On the River’s Far Side
By Alice Elison
Speeding east along Highway 39 in the early hours of Sunday, June 17, 1979, we entered Rockford, which was fewer than fifteen minutes to our final destination of Blackfoot. My husband and I were singing along to “The Lion Sleeps Tonight” on the radio. In the middle of a “weeoh aweem away,” I felt a savage contraction, and in the midst of my Lamaze breathing, my only thought was, “Please don’t let this baby be born in Rockford.”
The place itself didn’t worry me so much as getting to a hospital. When I think of Rockford it’s usually the community that comes to mind rather than the town—although it is both—because farming dominates the region. The area, which has a current population of about 230, is not lavishly endowed with amenities. Rockford doesn’t even require traffic to slow within the city limits. We rushed right through, crossed the Snake River, and made it to the hospital. The child who arrived on that warm June morning has Blackfoot listed on his birth certificate and currently serves as the forward deck officer with the USS Idaho submarine that is under construction in Groton, Connecticut.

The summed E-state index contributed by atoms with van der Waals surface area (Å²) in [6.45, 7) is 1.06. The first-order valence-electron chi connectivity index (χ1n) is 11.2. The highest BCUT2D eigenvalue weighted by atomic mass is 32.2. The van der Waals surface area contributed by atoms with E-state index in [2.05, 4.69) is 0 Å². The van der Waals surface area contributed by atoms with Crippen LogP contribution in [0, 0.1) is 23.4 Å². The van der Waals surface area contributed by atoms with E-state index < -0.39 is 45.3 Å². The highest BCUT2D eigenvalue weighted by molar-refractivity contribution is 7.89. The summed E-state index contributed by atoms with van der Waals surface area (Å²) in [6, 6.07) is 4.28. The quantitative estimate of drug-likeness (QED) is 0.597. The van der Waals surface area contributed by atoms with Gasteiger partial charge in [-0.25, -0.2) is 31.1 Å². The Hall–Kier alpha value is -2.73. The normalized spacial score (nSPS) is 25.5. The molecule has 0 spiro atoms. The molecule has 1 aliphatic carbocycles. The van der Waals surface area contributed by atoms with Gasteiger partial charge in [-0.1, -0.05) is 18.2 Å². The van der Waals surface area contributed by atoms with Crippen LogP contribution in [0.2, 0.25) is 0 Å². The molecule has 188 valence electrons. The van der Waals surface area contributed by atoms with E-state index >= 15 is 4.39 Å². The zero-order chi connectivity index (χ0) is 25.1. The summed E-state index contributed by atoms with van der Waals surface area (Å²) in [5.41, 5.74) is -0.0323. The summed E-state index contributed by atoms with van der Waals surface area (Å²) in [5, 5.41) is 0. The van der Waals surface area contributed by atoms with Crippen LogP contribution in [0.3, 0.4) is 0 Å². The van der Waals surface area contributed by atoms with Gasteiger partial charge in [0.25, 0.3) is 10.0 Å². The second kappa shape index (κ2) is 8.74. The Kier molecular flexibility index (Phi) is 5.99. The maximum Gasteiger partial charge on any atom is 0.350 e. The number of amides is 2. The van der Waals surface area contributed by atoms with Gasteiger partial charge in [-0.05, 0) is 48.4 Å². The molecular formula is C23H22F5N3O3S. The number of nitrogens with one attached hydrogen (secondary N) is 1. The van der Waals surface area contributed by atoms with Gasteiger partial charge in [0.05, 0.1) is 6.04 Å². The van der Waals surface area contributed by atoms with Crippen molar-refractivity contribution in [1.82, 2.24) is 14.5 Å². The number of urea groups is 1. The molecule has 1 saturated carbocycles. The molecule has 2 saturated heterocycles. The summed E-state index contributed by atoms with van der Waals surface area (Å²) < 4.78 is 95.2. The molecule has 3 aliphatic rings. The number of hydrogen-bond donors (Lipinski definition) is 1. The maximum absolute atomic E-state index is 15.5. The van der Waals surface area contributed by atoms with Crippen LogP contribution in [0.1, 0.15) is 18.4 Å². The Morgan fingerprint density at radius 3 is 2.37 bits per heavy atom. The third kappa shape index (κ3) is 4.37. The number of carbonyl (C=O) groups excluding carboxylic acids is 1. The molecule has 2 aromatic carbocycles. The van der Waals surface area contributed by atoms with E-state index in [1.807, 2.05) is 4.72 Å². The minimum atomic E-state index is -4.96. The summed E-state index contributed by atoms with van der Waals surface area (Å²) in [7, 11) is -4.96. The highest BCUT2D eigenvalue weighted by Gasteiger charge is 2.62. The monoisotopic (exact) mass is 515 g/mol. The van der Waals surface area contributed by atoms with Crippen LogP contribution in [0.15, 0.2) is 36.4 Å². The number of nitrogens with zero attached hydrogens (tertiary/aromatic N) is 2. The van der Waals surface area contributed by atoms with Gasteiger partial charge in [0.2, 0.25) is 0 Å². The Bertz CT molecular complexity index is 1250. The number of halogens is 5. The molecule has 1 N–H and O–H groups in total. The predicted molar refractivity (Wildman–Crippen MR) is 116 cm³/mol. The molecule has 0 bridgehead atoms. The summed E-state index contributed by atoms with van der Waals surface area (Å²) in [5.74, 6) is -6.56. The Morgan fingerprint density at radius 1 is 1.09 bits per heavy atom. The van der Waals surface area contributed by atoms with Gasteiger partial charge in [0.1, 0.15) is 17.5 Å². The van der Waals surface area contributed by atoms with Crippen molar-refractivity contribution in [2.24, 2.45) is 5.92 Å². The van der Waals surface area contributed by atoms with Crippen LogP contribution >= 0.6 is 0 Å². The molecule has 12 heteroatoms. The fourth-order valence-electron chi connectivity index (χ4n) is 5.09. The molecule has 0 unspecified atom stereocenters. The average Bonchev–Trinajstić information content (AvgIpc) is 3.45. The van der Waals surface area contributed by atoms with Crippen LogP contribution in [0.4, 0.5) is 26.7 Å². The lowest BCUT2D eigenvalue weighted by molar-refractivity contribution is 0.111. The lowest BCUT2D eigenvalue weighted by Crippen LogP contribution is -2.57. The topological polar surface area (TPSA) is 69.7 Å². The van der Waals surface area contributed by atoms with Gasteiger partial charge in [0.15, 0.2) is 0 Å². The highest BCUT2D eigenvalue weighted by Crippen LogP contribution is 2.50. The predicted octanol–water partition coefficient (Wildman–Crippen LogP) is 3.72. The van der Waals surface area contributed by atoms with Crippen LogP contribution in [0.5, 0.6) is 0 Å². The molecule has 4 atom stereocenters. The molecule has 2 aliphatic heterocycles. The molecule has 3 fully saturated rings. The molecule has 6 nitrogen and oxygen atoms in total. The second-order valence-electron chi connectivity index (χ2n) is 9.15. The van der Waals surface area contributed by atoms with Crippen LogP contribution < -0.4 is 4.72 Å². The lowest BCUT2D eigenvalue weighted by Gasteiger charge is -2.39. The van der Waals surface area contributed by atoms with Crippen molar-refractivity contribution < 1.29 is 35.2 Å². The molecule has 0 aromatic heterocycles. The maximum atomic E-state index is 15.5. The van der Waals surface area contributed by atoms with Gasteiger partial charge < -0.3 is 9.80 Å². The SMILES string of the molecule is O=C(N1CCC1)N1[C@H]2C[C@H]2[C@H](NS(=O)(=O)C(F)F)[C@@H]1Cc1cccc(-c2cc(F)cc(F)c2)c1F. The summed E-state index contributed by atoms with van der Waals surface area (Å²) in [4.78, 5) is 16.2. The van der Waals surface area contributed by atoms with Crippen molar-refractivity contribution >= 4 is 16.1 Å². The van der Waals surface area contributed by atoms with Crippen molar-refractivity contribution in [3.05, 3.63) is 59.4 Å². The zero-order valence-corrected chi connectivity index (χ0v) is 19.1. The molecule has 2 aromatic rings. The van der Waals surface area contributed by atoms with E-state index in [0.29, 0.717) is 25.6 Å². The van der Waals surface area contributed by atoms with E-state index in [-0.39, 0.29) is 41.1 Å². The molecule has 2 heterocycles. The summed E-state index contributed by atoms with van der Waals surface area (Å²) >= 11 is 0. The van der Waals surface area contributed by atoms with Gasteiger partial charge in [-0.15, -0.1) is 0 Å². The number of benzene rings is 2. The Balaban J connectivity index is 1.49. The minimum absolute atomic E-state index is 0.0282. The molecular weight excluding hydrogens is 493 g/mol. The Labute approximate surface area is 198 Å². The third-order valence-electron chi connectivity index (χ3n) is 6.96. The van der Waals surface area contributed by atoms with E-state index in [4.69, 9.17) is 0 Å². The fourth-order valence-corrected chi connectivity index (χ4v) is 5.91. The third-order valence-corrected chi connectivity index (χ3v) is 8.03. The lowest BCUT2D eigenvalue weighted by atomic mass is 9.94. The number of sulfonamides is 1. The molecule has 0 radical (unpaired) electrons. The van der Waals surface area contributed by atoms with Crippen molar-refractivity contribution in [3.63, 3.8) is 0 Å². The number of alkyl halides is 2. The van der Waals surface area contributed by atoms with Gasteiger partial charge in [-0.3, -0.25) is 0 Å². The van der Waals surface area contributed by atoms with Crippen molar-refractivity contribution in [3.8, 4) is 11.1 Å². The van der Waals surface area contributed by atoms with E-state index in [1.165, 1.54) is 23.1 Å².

I have a long association with towns in this central section of Bingham County. For twenty years we lived in Moreland along Highway 26 adjoining Riverside west of the Snake, where we raised our children. In 2006, we moved to Wapello, which is about six miles north of Blackfoot on Highway 91. For many years, a small shack on Liberty Road in Rockford was my home throughout each October, where I worked for the Amalgamated Sugar Company. Actually, I slept in my own house, but for fourteen hours a day I was in the shack. I did computerized tasks and lab prep, and helped to pile the beets that went directly from the field into processing-ready rows or into storage. Aside from that job, my only other option to working the harvest was to drive the large ten-wheeler trucks, which I hated, so I kept coming back to the shack, where I liked my coworkers and the money.